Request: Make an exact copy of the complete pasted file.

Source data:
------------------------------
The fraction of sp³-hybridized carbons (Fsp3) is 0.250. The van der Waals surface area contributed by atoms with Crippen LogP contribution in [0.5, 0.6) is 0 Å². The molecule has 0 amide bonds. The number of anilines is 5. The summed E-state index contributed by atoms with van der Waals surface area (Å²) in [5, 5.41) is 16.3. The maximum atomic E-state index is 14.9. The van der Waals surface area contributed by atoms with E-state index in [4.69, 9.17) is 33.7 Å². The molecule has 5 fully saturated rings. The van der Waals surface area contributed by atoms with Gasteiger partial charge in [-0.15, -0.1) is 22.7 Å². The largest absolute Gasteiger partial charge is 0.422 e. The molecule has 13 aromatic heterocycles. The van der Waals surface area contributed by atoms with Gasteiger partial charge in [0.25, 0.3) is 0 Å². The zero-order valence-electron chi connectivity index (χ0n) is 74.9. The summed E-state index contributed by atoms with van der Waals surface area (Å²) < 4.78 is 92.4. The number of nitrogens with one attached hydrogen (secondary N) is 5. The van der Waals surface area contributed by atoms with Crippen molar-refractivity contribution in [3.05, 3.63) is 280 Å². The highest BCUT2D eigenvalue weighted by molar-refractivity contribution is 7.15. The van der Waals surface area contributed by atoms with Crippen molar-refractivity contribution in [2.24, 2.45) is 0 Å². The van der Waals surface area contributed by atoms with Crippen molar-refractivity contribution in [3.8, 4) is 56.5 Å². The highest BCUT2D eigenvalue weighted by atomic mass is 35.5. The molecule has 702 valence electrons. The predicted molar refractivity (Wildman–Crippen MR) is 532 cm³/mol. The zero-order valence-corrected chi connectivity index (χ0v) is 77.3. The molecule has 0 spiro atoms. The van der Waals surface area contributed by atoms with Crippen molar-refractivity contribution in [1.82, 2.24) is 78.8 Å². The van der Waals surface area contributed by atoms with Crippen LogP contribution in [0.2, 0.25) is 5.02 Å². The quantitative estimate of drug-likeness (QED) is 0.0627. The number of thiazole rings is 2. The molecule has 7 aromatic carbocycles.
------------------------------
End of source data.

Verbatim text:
The fraction of sp³-hybridized carbons (Fsp3) is 0.250. The van der Waals surface area contributed by atoms with Crippen LogP contribution in [0.5, 0.6) is 0 Å². The molecule has 0 amide bonds. The number of anilines is 5. The summed E-state index contributed by atoms with van der Waals surface area (Å²) in [5, 5.41) is 16.3. The maximum atomic E-state index is 14.9. The van der Waals surface area contributed by atoms with E-state index in [4.69, 9.17) is 33.7 Å². The molecule has 5 fully saturated rings. The van der Waals surface area contributed by atoms with Gasteiger partial charge in [-0.15, -0.1) is 22.7 Å². The largest absolute Gasteiger partial charge is 0.422 e. The molecule has 13 aromatic heterocycles. The van der Waals surface area contributed by atoms with Gasteiger partial charge in [0.25, 0.3) is 0 Å². The zero-order valence-electron chi connectivity index (χ0n) is 74.9. The summed E-state index contributed by atoms with van der Waals surface area (Å²) < 4.78 is 92.4. The number of nitrogens with one attached hydrogen (secondary N) is 5. The van der Waals surface area contributed by atoms with Crippen molar-refractivity contribution in [3.05, 3.63) is 280 Å². The highest BCUT2D eigenvalue weighted by molar-refractivity contribution is 7.15. The van der Waals surface area contributed by atoms with Crippen molar-refractivity contribution in [2.24, 2.45) is 0 Å². The van der Waals surface area contributed by atoms with Crippen molar-refractivity contribution in [3.8, 4) is 56.5 Å². The highest BCUT2D eigenvalue weighted by atomic mass is 35.5. The molecule has 702 valence electrons. The predicted molar refractivity (Wildman–Crippen MR) is 532 cm³/mol. The zero-order valence-corrected chi connectivity index (χ0v) is 77.3. The molecule has 0 spiro atoms. The van der Waals surface area contributed by atoms with Crippen molar-refractivity contribution in [1.82, 2.24) is 78.8 Å². The van der Waals surface area contributed by atoms with Crippen LogP contribution in [0.2, 0.25) is 5.02 Å². The quantitative estimate of drug-likeness (QED) is 0.0627. The number of thiazole rings is 2. The molecule has 7 aromatic carbocycles.